Wednesday 03 Jun 2020 | 02:01 | SYDNEY
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Canberra conversations, with Frances Adamson

This is Episode Two of Canberra Conversations, an occasional podcast series on The Interpreter where I talk with some of the big names from the foreign policy and national security worlds in Australia's capital. In Episode One, I spoke with Mike Pezzullo, Secretary of the Department of Immigration

Islamic State is changing the face of terrorism

If thwarted terrorist plots are anything to go by, then Australia surely does live up to its reputation as the lucky country. In the past month there were two narrowly missed major attacks that were part of the same conspiracy against Australian aviation. The latest plot was the thirteenth

Should war require parliamentary approval?

In light of US President Donald Trump's erratic attempts to intimidate North Korea, several prominent voices have argued that Australia's parliament should be granted control over any decision to go to war. I think that would be a mistake, though not for the reason you might think. Former

Australia and Korea’s wars: A debate worth revisiting

Tensions have temporarily abated on the Korean Peninsula, following the latest blustery exchanges between Washington and Pyongyang. In typically mercurial fashion, after threatening 'fire and fury', President Donald Trump has now praised Kim Jong-un’s 'decision' not to launch missiles at Guam as '

Death of a Lebanese terrorist

They say that the wheels of justice turn slowly, but they do turn. And if the reports of the death of the terrorist Khalid Sharrouf are confirmed, then it meant that he died as a Lebanese, rather than Australian citizen (he was stripped of his Australian citizenship early this year). This doesn’t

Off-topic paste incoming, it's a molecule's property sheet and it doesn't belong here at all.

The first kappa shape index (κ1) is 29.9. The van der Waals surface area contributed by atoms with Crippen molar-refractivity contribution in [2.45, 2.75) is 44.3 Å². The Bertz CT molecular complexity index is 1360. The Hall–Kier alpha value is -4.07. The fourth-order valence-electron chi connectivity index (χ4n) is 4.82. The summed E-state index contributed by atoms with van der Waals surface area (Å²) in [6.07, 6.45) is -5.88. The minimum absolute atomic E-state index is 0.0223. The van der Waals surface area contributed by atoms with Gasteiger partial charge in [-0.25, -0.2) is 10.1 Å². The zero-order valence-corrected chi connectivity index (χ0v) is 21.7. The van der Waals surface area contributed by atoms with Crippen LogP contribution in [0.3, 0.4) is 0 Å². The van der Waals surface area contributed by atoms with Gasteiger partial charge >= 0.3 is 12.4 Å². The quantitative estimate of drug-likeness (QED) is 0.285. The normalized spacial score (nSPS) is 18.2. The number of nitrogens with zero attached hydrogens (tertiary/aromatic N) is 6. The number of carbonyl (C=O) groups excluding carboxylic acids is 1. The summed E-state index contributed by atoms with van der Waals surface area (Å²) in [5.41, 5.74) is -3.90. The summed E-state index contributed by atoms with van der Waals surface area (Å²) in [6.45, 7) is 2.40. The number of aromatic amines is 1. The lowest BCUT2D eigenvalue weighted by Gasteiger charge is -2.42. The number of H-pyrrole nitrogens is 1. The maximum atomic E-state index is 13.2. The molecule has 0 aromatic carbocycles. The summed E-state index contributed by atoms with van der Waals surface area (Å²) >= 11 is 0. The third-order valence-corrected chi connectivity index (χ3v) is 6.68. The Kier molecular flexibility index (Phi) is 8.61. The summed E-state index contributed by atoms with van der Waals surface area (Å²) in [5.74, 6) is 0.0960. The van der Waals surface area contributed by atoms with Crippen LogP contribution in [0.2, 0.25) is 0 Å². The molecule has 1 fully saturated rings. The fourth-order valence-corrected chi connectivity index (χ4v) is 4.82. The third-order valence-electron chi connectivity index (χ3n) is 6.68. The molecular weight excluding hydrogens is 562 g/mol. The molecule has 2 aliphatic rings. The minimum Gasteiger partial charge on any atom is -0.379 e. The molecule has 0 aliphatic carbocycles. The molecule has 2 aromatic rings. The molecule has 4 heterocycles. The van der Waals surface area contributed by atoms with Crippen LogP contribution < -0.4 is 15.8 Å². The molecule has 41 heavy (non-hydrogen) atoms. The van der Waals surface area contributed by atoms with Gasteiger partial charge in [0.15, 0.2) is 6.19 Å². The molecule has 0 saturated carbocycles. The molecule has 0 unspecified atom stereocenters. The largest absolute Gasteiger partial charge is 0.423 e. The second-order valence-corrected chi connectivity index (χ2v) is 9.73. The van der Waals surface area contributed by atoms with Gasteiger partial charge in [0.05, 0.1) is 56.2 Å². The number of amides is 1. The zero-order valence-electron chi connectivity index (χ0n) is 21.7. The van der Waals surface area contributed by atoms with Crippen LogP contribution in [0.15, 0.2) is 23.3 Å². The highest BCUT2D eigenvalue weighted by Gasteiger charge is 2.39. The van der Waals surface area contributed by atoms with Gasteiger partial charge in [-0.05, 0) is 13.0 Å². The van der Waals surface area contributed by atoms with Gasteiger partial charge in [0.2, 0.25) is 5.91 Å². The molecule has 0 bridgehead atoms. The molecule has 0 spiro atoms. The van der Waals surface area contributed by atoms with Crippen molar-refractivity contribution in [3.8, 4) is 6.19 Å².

Rhetorical arthritis won’t sell an Australian republic

By putting the creation of an Australian republic back onto the political agenda, Labor leader Bill Shorten has once more brought to the fore the connection between the nation’s constitutional status, its identity, and its place in the world. But perhaps the most surprising aspect of Shorten’s

Marriage equality fiasco damages Brand Australia

Often it is the glaring contradictions of Australian life that catch the international eye. The successfully multi-cultural country with one of the most punitive approaches to asylum seekers of any western country. The sun-dried continent where climate change scepticism remains a mainstream

Australia and ASEAN: The next 50 years

Australia's future, and our future prosperity, are inevitably in Asia.   Julia Gillard pointed to this in 2012 when she launched the ‘Australia in the Asian Century’ White Paper, saying 'whatever else this century brings, it will bring Asia's return to global leadership, Asia’s rise.

The Trump/Turnbull transcript: The PM’s parting gift

So mesmerised have Australian commentators become with the Trump/Turnbull telephone conversation from late January that the leaking last week of the verbatim transcript was always going to breathe new life into the episode. Some journalists even appear to be the modern day equivalent of the Roman

Chinese spy ships: The devil in the detail

Recent posts in The Interpreter (by Iain Henry, Euan Graham and James Goldrick) have commented on the presence of a Chinese intelligence-gathering ship off the Queensland Coast during Exercise Talisman Sabre. All these posts are broadly correct – the incident suggested Chinese hypocrisy with its

What NAFTA renegotiation means for Australia

It was always part of the Trump agenda to do something about the North American Free Trade Agreement (‘one of the worst deals ever’) covering the US, Canada and Mexico: the outcome is renegotiation rather than the threatened termination. The Office of the United State Trade Representative has